11 February 2024

Has Diplomacy Run Its Course in the Israel-Hamas War?

Steven A. Cook

Continuing efforts to broker a deal throughout the Middle East still could succeed, despite the latest failed effort to pause the fighting in the Gaza Strip and secure a hostage release.

What does Israel’s rejection of the latest cease-fire plan in the Gaza Strip mean for prospects of a pause in the fighting and a hostage release deal?

It is important to keep in mind that the Israeli government’s dismissal of the U.S.-backed deal proposed by Egypt and Qatar on a cease-fire agreement was not a complete rejection. The primary sticking points seem to have been Hamas’s goal of transforming the cease-fire into a sustained truce, its demands that Israel fully withdraw from Gaza during the cessation of hostilities, and the release of 1,500 Palestinians held in Israeli jails, including 500 who are serving long-term sentences for violence against Israelis.

Prisoners for hostage deals have become a sensitive political issue in Israel. In 2011, the Israeli government agreed to a deal brokered by Egypt and Germany that exchanged about one thousand Palestinians in Israeli jails for a single Israeli soldier named Gilad Shalit, who Hamas had held hostage for five years. Among those exchanged was Yahya Sinwar, reported to be the mastermind of the October 7 terrorist attacks in Israel that precipitated the ongoing war in Gaza. Netanyahu’s coalition partner, Public Security Minister Itamar Ben Gvir, has been clear that he would bolt the government if the cease-fire included the exchange of large numbers of Palestinians, especially those accused of spilling Israeli blood. Ben Gvir may be bluffing, but it is not likely one that Netanyahu can politically afford to call. At the same time, the prime minister is under heavy pressure from the families of hostages to suspend the war to bring their loved ones home.

Was this a setback for the United States and what options does it have to press for a new deal? What did Secretary of State Antony Blinken find in his recent round of diplomacy in the region?

A weekly digest of the latest from CFR on the biggest foreign policy stories of the week, featuring briefs, opinions, and explainers. Every Friday.

It was a setback, but a qualified one. The Joe Biden administration is under pressure both at home and abroad to bring fighting to an end. Polls demonstrate that Americans support a cease-fire. There are some signs that the negotiations are not over. In the coming days, representatives of Hamas are heading to Cairo for talks, and the Palestinian Authority President Mahmoud Abbas is reportedly traveling to Doha to consult with Qatari leaders. The job of diplomats is sometimes to make something out of nothing. By dint of the planned diplomatic activity, it is possible to infer that Blinken and his counterparts in the region believe they can still produce an agreement.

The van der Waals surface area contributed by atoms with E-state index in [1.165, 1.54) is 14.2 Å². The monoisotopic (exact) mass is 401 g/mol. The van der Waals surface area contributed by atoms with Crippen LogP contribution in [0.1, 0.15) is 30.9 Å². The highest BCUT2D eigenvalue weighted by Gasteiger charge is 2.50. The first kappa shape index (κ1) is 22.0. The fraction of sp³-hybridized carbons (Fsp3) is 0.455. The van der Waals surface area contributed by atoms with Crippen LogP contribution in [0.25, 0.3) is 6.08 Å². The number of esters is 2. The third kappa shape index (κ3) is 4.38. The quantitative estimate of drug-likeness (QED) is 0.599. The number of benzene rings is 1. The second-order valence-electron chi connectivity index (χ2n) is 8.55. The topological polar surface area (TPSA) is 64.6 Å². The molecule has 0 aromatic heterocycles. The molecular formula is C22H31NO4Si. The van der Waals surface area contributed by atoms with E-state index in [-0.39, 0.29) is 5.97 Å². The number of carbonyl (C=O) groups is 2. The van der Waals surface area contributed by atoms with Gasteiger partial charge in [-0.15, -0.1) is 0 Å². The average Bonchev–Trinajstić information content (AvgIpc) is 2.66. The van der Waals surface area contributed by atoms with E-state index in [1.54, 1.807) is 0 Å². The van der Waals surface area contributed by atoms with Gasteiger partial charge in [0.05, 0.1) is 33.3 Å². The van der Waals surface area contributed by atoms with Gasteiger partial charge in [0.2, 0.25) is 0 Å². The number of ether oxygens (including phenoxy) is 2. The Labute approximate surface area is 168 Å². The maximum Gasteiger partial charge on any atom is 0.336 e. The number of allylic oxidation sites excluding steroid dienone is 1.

U.S. Secretary of State Antony Blinken meets with former Israel Defense Forces (IDF) chief Gadi Eisenkot and former Israeli Defense Minister Benny Gantz in Israel on February 8, 2024. Mark Schiefelbein/Pool/Reuters

The Israelis remain interested in a cease-fire, but they do not want a cessation of fighting to provide Hamas with the opportunity to regroup. They also do not want a cease-fire to become a de facto armistice, believing that Israel’s security would remain in jeopardy. Since the beginning of the war, the Israelis have insisted that international pressure will not deter them from achieving their war aims, principally the destruction of Hamas. It is unclear how much damage the Israel Defense Forces (IDF) have done to Hamas. The Israelis indicate that they have killed or wounded two-thirds of Hamas fighters and destroyed seventeen of the group’s twenty-four battalions in Gaza. The Israelis are clearly willing to countenance international opprobrium for rejecting what they regard as a bad cease-fire deal that will allow Hamas to survive and fight another day.
What interim measures can be enacted to relieve Gaza’s humanitarian plight, including the Palestinian civilians?

The situation in the Gaza Strip is extremely difficult, especially as the IDF bears down on Rafah, the southernmost city in the area. Rafah was previously home to about 300,000 people but is now sheltering nearly 1.4 million people—more than half the Gazan population. UN officials who have crossed the border from Egypt describe a grim humanitarian situation.

To make matters more complicated, sixteen countries and the European Union have suspended contributions to the United Nations Relief Works Agency (UNRWA), which provides aid to Palestinian refugees, because about a dozen of its employees were allegedly involved in the October 7 attacks. This is likely to make matters worse, though the situation may not be as dire in the short run as some have suggested. At the time of the suspension, the United States, which is the largest contributor to the agency, had already donated most of its annual contribution to UNRWA. The agency says it received hundreds of millions of dollars from the United States in 2023.

Members of Congress, including both Democrats and Republicans, are determined to end U.S. support for UNRWA, but there is not yet a plan for any other UN agency or combination of international nongovernmental organizations to fill the void if UNRWA disbanded.

No comments: